Pressing the “Clip” button will prompt for a name and time region. You can also decide whether you want to keep the original video after creating the clip. While playing the video, you can press the “Set time” buttons to mark the beginning and end of the clip. Clipping is handled by FFmpeg and – since it doesn’t require any re-encoding – happens pretty much instantly.

As for sharing… well, the practicality of this is somewhat limited here, considering the site is only accessible in-person. I originally added this when hosting a public read-only mirror when our old venue closed. This button provides a direct, embeddable link to the video file which can be accessed by anyone else without the need to sign in.

A recording with two tracks.

Another new major feature here is the ability to have recordings with multiple tracks. In this case, I’ve got a beatmania IIDX clip that features the game video with line-in audio on one track, and the hand camera with microphone audio on a second track.

Under the hood, my custom plugin has a ‘Tracks’ setting. If this is set above the default of one, the plugin will co-ordinate with multiple instances of OBS running on the same machine. When an export request is received, it will save the buffer from each instance to disk at the same time, gather these recording files, then upload them all to the control server at once.

In this case, there are two separate videos that need to be downloaded individually. With a bit of manual editing magic, you can sync them up and combine them into a single video. Here’s a good example featuring audio and video mixed from both tracks.

Next up, we have events. This is the newest functionality I’ve been working on, with the first event being hosted only a month ago. The two so far have been contests where you play and submit recordings on a set of three pre-determined charts.

Incredibly, Sony Vegas didn’t crash once while rendering this.

I’m running out of other things to talk about, so let’s walk through the process of participating in an event.

First things first, you need to play the chart and save a recording. As you might expect, it’s not possible to submit a recording that was made outside of the event window. When viewing an eligible recording, a “Submit to Event” button will be available.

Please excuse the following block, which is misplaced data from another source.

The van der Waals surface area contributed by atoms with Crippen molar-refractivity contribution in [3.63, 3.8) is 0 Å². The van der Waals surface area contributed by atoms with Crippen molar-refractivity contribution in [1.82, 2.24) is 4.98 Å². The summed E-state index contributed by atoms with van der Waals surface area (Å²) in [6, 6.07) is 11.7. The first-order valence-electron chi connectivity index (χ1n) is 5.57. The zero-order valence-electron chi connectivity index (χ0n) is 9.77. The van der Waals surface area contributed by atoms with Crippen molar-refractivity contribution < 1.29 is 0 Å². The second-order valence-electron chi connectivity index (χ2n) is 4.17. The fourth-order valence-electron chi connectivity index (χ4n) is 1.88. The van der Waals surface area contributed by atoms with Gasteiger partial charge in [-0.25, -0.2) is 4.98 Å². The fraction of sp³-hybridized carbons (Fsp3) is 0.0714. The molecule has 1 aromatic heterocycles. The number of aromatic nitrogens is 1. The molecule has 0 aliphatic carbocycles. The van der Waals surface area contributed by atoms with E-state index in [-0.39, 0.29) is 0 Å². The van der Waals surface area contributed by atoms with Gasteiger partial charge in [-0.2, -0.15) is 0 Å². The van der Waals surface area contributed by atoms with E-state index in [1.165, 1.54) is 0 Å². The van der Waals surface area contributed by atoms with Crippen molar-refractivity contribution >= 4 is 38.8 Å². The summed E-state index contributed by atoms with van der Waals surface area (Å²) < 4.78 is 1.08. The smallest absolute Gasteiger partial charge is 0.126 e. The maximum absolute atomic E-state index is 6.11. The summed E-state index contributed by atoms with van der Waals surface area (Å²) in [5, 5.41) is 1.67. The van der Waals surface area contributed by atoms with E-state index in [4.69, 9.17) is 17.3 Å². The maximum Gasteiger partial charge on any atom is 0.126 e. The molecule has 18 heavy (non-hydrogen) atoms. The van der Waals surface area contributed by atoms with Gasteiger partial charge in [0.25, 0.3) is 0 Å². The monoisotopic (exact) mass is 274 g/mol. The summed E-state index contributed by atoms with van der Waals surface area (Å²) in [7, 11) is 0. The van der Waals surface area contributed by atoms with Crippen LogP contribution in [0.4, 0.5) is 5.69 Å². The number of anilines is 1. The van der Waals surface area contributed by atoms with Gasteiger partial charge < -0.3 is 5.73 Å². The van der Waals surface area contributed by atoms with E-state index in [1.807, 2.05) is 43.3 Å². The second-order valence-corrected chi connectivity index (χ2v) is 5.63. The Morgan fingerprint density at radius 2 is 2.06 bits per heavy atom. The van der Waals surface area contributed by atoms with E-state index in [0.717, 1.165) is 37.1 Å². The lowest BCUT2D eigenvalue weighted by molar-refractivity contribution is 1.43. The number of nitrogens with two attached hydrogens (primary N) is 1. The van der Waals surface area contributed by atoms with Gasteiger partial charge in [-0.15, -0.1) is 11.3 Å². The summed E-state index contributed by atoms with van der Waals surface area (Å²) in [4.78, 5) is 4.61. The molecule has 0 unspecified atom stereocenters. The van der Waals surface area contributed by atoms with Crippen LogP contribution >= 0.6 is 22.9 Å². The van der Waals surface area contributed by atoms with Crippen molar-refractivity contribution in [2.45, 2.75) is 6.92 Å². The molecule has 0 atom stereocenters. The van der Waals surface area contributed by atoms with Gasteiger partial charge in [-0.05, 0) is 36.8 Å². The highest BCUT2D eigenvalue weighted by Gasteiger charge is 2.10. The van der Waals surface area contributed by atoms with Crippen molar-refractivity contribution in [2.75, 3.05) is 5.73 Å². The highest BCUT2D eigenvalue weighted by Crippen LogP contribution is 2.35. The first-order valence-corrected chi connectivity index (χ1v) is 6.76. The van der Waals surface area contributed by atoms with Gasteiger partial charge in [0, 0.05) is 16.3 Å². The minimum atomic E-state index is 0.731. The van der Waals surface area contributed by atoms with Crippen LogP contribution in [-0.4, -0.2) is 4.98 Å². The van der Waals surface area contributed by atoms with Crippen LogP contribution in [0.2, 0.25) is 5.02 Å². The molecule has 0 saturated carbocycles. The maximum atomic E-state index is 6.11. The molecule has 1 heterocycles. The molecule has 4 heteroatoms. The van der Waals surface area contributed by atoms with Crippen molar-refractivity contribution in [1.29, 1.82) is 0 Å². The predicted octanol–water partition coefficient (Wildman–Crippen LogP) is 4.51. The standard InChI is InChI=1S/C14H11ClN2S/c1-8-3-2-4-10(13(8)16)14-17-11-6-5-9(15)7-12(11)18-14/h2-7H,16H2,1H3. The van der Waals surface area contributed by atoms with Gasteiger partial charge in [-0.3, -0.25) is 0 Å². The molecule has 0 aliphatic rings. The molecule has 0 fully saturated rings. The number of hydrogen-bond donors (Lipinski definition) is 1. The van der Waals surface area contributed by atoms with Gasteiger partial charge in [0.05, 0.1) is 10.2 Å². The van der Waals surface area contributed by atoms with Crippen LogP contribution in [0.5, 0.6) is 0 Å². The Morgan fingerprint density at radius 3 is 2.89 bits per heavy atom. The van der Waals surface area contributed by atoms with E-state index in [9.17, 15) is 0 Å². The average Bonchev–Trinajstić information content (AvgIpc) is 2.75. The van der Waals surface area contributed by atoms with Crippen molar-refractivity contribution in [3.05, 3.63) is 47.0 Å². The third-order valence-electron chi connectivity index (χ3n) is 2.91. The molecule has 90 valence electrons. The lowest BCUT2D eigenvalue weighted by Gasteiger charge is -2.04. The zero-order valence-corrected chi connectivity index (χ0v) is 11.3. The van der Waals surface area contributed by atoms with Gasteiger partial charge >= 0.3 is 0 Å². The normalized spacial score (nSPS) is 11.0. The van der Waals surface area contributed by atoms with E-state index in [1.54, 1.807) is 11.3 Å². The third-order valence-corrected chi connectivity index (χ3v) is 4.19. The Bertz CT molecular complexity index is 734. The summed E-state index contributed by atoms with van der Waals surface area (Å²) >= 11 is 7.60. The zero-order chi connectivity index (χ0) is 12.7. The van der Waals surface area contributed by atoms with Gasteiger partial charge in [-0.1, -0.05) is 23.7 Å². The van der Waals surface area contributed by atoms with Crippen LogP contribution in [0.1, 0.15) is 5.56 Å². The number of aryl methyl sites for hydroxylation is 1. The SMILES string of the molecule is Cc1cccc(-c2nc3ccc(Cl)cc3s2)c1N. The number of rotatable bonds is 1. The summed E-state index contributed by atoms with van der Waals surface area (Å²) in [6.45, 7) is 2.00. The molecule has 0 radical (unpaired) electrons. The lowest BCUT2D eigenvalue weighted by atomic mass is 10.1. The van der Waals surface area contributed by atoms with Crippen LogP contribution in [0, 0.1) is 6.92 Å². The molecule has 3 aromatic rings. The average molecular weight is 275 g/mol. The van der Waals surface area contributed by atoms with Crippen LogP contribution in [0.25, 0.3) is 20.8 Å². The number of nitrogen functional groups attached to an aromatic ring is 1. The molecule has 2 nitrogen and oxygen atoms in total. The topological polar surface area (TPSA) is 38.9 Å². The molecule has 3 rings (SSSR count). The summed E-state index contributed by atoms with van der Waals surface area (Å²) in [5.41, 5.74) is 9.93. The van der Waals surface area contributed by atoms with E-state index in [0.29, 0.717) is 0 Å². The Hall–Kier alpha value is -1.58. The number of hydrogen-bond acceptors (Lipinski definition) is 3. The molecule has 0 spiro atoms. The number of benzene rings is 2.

Once submitted, the recording will be placed into a queue for review, and I’ll get sent a notification to look at it. I should mention that it’s possible to withdraw a submission at any time in case you need to submit an improved score.

Submission review page
Submission moderation interface

For event organizers, there’s a page for reviewing entries. This is really just a big list with a few tabs to filter by moderation state.

To review entries, I just go through everything in the ‘Pending’ tab and give it a watch, making sure it checks all the boxes before either approving or rejecting. When approving, I’ll also set some metadata which is used in the current standings table.

When there are changes in the top 3 positions, I’ll post the new standings to Discord using the ‘announce standings’ form. I think the best part of this feature is how the images are handled. Since they’re all hosted locally and can’t be referenced by URL, they’re posted along with the request and referenced using attachment:// links in the embed. It took a while to get that working.

Discord embed with current standings. The entry close time is a relative timestamp that updates automatically. Check it out.

I think that’s all I wanted to write about in this post. Looks like it ended up as more of a guided tour with random bits of developer commentary thrown in than anything purely technical, but that’s fine too. I suppose it’s a bit odd that I never write about the long running projects I spend the most time on, so maybe this’ll be the post that changes that.

Anyway, if you’re ever around the venue I hope you can get some use out of it. Be sure to join in if any events are running!

Until next time.

Published on Sunday, 16 July 2023 at 10:02 PM.